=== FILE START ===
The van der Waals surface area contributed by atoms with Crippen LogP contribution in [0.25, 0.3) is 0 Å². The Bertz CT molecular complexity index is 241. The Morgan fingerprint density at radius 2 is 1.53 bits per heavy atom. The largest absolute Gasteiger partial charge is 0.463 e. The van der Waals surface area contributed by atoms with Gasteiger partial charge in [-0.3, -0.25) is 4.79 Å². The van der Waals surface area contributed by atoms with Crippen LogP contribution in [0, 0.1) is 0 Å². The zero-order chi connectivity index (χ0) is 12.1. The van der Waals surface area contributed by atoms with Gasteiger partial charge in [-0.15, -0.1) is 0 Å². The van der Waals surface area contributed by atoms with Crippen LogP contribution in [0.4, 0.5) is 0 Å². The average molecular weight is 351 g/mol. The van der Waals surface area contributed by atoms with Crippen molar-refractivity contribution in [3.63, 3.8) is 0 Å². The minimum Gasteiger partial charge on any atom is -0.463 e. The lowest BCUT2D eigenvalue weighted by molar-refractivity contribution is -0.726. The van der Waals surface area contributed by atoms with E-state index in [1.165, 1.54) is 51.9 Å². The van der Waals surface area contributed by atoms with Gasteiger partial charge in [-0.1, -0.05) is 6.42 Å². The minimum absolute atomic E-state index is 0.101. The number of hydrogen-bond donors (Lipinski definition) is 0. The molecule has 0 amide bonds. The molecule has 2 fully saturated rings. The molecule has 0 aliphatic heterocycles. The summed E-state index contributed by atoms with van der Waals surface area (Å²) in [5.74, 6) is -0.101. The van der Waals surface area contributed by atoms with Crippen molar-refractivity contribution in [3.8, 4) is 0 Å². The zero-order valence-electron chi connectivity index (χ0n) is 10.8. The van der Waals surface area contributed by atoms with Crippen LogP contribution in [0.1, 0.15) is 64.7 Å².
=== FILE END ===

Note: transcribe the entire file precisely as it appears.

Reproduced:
The van der Waals surface area contributed by atoms with Crippen LogP contribution in [0.25, 0.3) is 0 Å². The Bertz CT molecular complexity index is 241. The Morgan fingerprint density at radius 2 is 1.53 bits per heavy atom. The largest absolute Gasteiger partial charge is 0.463 e. The van der Waals surface area contributed by atoms with Gasteiger partial charge in [-0.3, -0.25) is 4.79 Å². The van der Waals surface area contributed by atoms with Crippen LogP contribution in [0, 0.1) is 0 Å². The zero-order chi connectivity index (χ0) is 12.1. The van der Waals surface area contributed by atoms with Gasteiger partial charge in [-0.15, -0.1) is 0 Å². The van der Waals surface area contributed by atoms with Crippen LogP contribution in [0.4, 0.5) is 0 Å². The average molecular weight is 351 g/mol. The van der Waals surface area contributed by atoms with Crippen molar-refractivity contribution in [3.63, 3.8) is 0 Å². The minimum Gasteiger partial charge on any atom is -0.463 e. The lowest BCUT2D eigenvalue weighted by molar-refractivity contribution is -0.726. The van der Waals surface area contributed by atoms with E-state index in [1.165, 1.54) is 51.9 Å². The van der Waals surface area contributed by atoms with Gasteiger partial charge in [-0.1, -0.05) is 6.42 Å². The minimum absolute atomic E-state index is 0.101. The number of hydrogen-bond donors (Lipinski definition) is 0. The molecule has 0 amide bonds. The molecule has 2 fully saturated rings. The molecule has 0 aliphatic heterocycles. The summed E-state index contributed by atoms with van der Waals surface area (Å²) in [5.74, 6) is -0.101. The van der Waals surface area contributed by atoms with Crippen molar-refractivity contribution in [3.8, 4) is 0 Å². The zero-order valence-electron chi connectivity index (χ0n) is 10.8. The van der Waals surface area contributed by atoms with Crippen LogP contribution in [0.1, 0.15) is 64.7 Å².